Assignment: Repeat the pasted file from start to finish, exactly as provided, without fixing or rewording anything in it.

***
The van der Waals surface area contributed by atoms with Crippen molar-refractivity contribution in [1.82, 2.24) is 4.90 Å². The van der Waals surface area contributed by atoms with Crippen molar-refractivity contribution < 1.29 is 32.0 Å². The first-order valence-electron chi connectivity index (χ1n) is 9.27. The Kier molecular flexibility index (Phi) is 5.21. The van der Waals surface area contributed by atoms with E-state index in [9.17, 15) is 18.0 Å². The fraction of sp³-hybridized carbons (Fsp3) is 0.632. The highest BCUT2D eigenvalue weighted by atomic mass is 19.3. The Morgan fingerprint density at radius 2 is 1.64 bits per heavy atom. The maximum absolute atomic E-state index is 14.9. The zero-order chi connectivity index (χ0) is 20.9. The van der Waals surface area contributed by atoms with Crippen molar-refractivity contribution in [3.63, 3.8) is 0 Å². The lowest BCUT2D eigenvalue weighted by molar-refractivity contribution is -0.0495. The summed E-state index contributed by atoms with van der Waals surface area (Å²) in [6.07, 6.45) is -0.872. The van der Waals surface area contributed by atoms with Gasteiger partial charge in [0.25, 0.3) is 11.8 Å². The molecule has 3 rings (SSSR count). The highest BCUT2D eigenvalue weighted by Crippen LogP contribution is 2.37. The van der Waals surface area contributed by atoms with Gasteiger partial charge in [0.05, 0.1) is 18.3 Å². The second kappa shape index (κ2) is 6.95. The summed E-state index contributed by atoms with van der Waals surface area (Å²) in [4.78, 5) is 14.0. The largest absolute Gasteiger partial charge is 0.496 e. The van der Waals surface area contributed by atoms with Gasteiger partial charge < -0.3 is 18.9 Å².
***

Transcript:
The van der Waals surface area contributed by atoms with Crippen molar-refractivity contribution in [1.82, 2.24) is 4.90 Å². The van der Waals surface area contributed by atoms with Crippen molar-refractivity contribution < 1.29 is 32.0 Å². The first-order valence-electron chi connectivity index (χ1n) is 9.27. The Kier molecular flexibility index (Phi) is 5.21. The van der Waals surface area contributed by atoms with E-state index in [9.17, 15) is 18.0 Å². The fraction of sp³-hybridized carbons (Fsp3) is 0.632. The highest BCUT2D eigenvalue weighted by atomic mass is 19.3. The Morgan fingerprint density at radius 2 is 1.64 bits per heavy atom. The maximum absolute atomic E-state index is 14.9. The zero-order chi connectivity index (χ0) is 20.9. The van der Waals surface area contributed by atoms with Crippen molar-refractivity contribution in [3.63, 3.8) is 0 Å². The lowest BCUT2D eigenvalue weighted by molar-refractivity contribution is -0.0495. The summed E-state index contributed by atoms with van der Waals surface area (Å²) in [6.07, 6.45) is -0.872. The van der Waals surface area contributed by atoms with Gasteiger partial charge in [0.25, 0.3) is 11.8 Å². The molecule has 3 rings (SSSR count). The highest BCUT2D eigenvalue weighted by Crippen LogP contribution is 2.37. The van der Waals surface area contributed by atoms with Gasteiger partial charge in [0.05, 0.1) is 18.3 Å². The second kappa shape index (κ2) is 6.95. The summed E-state index contributed by atoms with van der Waals surface area (Å²) in [4.78, 5) is 14.0. The largest absolute Gasteiger partial charge is 0.496 e. The van der Waals surface area contributed by atoms with Gasteiger partial charge < -0.3 is 18.9 Å².